Monday, August 01, 2011

Nixon exhibits, Anaheim's Founders' Park, etc.

Today's photo takes some explaining. You see, the Nixon Library in Yorba Linda was started by the Nixon Foundation, which is composed of Richard Nixon's friends and supporters. But the National Archives wouldn't send Nixon's presidential papers to the Library unless they were given control of the place. It's my understanding that in the end, the Foundation only ended up with control over a few areas of the facility, including the lobby and at least part of the gift shop.


Recently, the National Archives folks opened a new permanent exhibit on Watergate that some Nixon supporters saw as an attack. Soon thereafter, the Foundation placed this sign (shown above) in the lobby. It's a quote from President Clinton, which reads, "May the day of judging President Nixon on anything less than his entire life and career come to a close."


Belated congratulations to Anaheim on their new Founders' Park, which opened to much fanfare two weeks ago. The park includes the beautifully restored Woelke-Stoffel House (1894), the Mother Colony House (1857), a carriage house, a pump house, a windmill, other samples of Anaheim's agricultural past, and a ginormous fig tree which served as a model for Disneyland's Swiss Family Robinson Treehouse. I've been watching the park's progress, and can't wait to see what the final product looks like! A lot of good people put a lot of long hours, blood, sweat, and tears into this project.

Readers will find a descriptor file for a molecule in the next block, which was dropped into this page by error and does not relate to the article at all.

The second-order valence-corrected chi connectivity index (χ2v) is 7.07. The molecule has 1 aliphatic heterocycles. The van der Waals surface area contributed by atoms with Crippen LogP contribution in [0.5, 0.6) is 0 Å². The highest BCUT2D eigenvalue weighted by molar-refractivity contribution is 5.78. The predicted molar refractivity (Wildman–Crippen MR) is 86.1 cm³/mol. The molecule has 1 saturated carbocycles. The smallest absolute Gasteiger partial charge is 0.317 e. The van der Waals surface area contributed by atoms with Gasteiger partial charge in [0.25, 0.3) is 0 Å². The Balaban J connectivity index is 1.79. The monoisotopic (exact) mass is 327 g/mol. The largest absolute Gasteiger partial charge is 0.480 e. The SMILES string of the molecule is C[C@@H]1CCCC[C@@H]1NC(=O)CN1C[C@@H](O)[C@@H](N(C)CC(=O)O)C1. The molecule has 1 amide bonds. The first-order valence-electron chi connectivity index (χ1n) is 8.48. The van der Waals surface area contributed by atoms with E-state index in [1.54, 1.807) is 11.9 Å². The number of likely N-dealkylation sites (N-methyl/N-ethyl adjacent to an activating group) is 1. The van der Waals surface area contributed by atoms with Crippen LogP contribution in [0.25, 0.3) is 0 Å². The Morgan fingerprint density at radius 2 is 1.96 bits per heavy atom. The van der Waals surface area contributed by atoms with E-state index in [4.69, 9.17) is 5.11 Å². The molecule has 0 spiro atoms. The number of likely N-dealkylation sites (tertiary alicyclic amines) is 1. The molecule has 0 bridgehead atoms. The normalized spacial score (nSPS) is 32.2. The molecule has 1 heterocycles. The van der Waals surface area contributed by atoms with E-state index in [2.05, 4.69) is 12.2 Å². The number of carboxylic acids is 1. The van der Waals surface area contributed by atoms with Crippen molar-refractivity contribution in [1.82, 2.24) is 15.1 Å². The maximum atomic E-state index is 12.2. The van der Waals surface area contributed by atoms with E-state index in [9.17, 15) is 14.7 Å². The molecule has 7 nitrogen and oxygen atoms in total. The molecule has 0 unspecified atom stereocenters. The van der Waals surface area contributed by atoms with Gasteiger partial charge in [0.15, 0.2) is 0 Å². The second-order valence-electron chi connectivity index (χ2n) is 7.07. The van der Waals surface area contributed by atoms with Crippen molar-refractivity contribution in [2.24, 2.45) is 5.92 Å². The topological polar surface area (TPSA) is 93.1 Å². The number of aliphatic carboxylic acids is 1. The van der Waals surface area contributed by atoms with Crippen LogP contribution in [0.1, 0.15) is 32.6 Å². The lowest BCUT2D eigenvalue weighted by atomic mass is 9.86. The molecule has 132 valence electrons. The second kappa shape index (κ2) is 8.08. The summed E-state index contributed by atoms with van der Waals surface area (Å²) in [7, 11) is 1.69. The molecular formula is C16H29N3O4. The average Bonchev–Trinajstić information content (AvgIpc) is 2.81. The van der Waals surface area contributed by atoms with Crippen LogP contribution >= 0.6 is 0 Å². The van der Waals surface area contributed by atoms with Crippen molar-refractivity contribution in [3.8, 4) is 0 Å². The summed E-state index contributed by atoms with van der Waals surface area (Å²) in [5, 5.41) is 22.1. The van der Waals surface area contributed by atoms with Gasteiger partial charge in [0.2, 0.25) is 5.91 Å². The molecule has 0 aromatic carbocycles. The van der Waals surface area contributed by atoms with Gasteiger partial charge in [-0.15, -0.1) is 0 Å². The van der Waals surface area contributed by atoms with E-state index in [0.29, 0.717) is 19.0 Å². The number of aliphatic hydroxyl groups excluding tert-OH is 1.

The Register covered the Founders' Park grand opening, but used different headlines for the online and print editions of the story. The print edition's headline was, I think, correct in calling the Mother Colony House the oldest wood frame home in Orange County. The headline for the online version simply called it "O.C.'s oldest home." There are quite a few people living in adobes who would be surprised to hear that. Let that be a lesson to us all: The act of putting an article -- even the exact same article -- on the Internet immediately makes it less accurate. What chance does a blogger have?


The Dana Point Historical Society has announced Oct. 2nd (11am-4pm) as the date for their annual home tour. Keep an eye on their website for forthcoming details.

DPHS also has an article on their website about William Goodwin Dana, (a relative of town namesake Richard Henry Dana, Jr.,) who ran the prosperous Rancho Nipomo and served in public office in early Santa Barbara. His adobe home is currently undergoing restoration work, but it seems that tours are still available. Okay,... The Orange County link here is a bit tenuous. But any excuse to visit California's central coast is a good excuse.

4 comments:

Progressland said...

To be sure, the law requires that the Presidential materials be under Federal control; they were never going to be sent to a private facility.

andrew siddle said...

wow!

Great collection...
Check it out: Old Aerial photos

Anonymous said...

Hey Chris, Up here we spell Nipomo with only one m ;) --Cathy in A.G.

Chris Jepsen said...

Thanks for catching the typo.